After nearly two months on the disabled list, Beltre is about to return and the Texas Rangers can’t wait to get him back.
The Texas Rangers are ready for the return of third baseman Adrian Beltre. It’s not that they’ve been awful without him. In fact, the last two weeks have looked pretty good. But this team isn’t the same without the four time all-star.
There’s little doubt this team would be better than 24-22 after Tuesday night’s 11-6 loss to the Red Sox if they had him all year. Well, according to the Fort Worth Star-Telegram, Rangers fans could find out starting Monday how true that is and here’s why.
For a guy as decorated as Beltre, there’s a lot to love about him. But what usually garners the least attention is surprisingly his bat. It often gets lost behind his vast repertoire of other skills he possesses.
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He’s batted at least .300 in five of his last seven big league seasons and has averaged over 27 home runs per season in that timeframe. He also hasn’t had a season of 100 strikeouts or more since 2007. Hitting-wise, he’s as good as they come.
That’s why he has four Silver Slugger Awards to his name. Honestly, it’s a surprise he doesn’t have more than that. It probably has something to do with how well Josh Donaldson and Miguel Cabrera have also hit recently. But his skills don’t stop there.
Beltre’s stopping power
Of his on-the-field traits, Beltre’s glove it what often gets noticed the most. There’s rarely a batted ball that escapes his grasp. He has five Gold Glove Awards to show for it, the most recent of which came just last season.
Whether it’s a line drive at his head or a hot grounder to his left, he seems to have a flair for the nearly impossible. His .976 fielding percentage as a third baseman ranked him third in the league last season and his 2.99 range factor/9 innings placed him second. At 38 years old, he still has one of the best gloves in all of baseball and he does it at a very difficult defensive position. With all due respect to the good job Joey Gallo has done in his absence, there’s still no comparison.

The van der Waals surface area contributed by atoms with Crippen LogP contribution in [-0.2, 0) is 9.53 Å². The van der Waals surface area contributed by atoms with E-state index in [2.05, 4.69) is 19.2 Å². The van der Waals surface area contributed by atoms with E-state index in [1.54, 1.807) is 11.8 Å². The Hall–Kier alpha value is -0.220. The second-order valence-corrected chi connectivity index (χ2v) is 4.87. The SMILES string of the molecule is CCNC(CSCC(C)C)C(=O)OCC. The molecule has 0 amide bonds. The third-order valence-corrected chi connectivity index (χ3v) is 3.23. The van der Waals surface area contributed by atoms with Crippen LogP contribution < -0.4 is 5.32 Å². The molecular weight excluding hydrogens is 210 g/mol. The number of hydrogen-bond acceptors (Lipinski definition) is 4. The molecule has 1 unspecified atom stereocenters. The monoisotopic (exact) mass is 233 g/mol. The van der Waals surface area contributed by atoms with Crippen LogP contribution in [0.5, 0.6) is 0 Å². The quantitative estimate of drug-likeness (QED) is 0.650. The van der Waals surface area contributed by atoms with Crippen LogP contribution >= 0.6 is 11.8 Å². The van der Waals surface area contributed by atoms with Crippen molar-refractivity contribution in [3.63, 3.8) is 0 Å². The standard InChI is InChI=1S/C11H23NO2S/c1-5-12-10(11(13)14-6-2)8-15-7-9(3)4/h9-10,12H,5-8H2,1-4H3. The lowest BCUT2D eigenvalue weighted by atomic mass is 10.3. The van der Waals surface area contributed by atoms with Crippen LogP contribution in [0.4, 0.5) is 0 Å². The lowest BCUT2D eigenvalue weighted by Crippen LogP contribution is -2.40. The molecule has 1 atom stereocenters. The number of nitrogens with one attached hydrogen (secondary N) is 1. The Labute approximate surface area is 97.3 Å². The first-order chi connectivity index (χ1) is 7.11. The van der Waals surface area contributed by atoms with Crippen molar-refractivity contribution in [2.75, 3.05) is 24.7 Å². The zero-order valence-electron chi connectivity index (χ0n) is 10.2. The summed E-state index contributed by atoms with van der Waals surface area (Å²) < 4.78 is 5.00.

More than anything else, Texas Rangers hitters need to start touching Beltre’s bald head again. It seriously brings the team closer together. Sure, it brings some laughs and giggles from the fans and there’s likely a faction of fans that just don’t get it.
Yes, it’s fantastic seeing Beltre make a huge play that ignites the Texas bench. But things go even further and deeper when he enters the dugout and Elvis Andrus removes Beltre’s helmet.
It’s true that Beltre hates getting his head touched. For him it’s the equivalent of how others view fingernails on a chalkboard. But like a dad that continues reading books in that silly voice that hurts his throat and does it anyway to please his kids, Beltre trudges on. Much like that dad, he does it because it makes the kids smile.
In fact, that pretty much sums up who Beltre is to this team. He’s a father figure. He keeps the guys in line when they act up, he sets the example of what a great ballplayer does and he leads the team onto the field. The Texas Rangers need their daddy back out there. And when he takes the field, they’ll be able to tell the other teams, “Our daddy can whoop your daddy. So bring it.”